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Redskins Packed Away In Green Bay, 38-20

Hall_Packers_loss.JPG's Brian Tinsman takes a closer look at Sunday afternoon's regular season game against the Green Bay Packers at Lambeau Field:


After a disappointing Week 1 for both teams, the Washington Redskins and Green Bay Packers each entered today's game needing to avoid the dreaded 0-2 start. Both teams are coming off division championships in 2012 and have high expectations for 2013.

Only two Super Bowl winners have ever come back from an 0-2 start for the season.

But it would be no easy road for the Redskins, who have not beaten the Packers in Green Bay since 1988. Only 38 members of the Redskins' 53-man roster were alive the last time that happened.

The Packers have also lost only two of their last 28 home games, making it one of the best home-field advantages in the NFL.

But as Robert Griffin III noted this week, pointing out such things is making excuses, and this is a team that has created the expectation of victory. No excuses.


The turning point of the game appeared to come with the loss of safety Brandon Meriweather in the second quarter. With him out of the lineup, the Redskins defense gave up a ghastly 619 total yards, six scoring drives and a whopping 480 yards and four touchdowns through the air. It is hard to pin all of the problems on the loss of No. 31, but he clearly serves as a tone-setter on this defense, which looked lost without him.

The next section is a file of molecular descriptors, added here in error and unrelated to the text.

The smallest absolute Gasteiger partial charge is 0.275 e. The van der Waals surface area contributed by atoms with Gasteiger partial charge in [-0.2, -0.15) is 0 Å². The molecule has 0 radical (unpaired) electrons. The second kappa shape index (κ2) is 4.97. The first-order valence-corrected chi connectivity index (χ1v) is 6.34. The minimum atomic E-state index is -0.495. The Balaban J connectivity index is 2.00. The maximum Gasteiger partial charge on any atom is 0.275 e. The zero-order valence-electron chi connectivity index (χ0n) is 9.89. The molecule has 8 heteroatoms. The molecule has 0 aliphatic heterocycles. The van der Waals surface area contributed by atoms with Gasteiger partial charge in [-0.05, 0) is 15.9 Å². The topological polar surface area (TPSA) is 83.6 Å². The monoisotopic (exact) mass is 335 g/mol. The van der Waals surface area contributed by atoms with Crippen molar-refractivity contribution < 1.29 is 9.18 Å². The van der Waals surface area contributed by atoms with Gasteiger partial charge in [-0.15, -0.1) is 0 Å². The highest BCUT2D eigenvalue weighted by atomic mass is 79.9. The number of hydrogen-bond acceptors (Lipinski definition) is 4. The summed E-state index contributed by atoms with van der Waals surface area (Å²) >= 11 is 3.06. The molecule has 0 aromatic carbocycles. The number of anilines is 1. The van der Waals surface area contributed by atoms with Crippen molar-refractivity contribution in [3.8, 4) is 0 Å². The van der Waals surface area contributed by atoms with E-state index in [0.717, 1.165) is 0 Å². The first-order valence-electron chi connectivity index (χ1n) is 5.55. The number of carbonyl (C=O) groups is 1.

The Redskins play of the game goes to Pierre Garçon, who caught a pass inside the 5-yard line in the third, running toward the pylon and needing to make a play. Gaining possession, he switch hands and held the ball out toward the pylon, sweeping it over for the team's first touchdown of the game. This team has developed into one of the best late-game teams in the NFL and the Redskins used this score to kick-start another offensive barrage.


It wasn't nearly enough to put the Redskins back in the game, but top receiver Pierre Garçon had his biggest game yet in Washington, catching seven passes for 138 yard and the team's first touchdown of the day. This has been a long time coming for No. 88, who exploded out of the gate last year, but was hobbled by a debilitating toe injury that plagued his season. Looking and feeling healthy this year, Garçon is threat from anywhere on the field and kept the passing offense alive.


Redskins outside linebacker Ryan Kerrigan continued his amazing start today, collecting two sacks in the early going to put the Packers offense out of sync. It wouldn't last, but that doesn't diminish his performance. So far this season, Kerrigan has 11 tackles, three sacks and a forced fumble. It doesn't get much better than that.


--Tragically lost in the blowout loss was the fact that Redskins running back Alfred Morris got back on track this week in a big way, twice rushing for 32 yards, which ties as the second-longest rushes of his career. Morris had a dismal season opener last week, but turned it around for his eighth career 100-yard game. He was the Redskins rare consistent offensive weapon today, rumbling 13 times for 107 yards and catching two passes for 13 yards. His 8.2 yards per carry was easily a career high. This is the Alfred Morris that the Redskins will need to turn around a disappointing start to the season.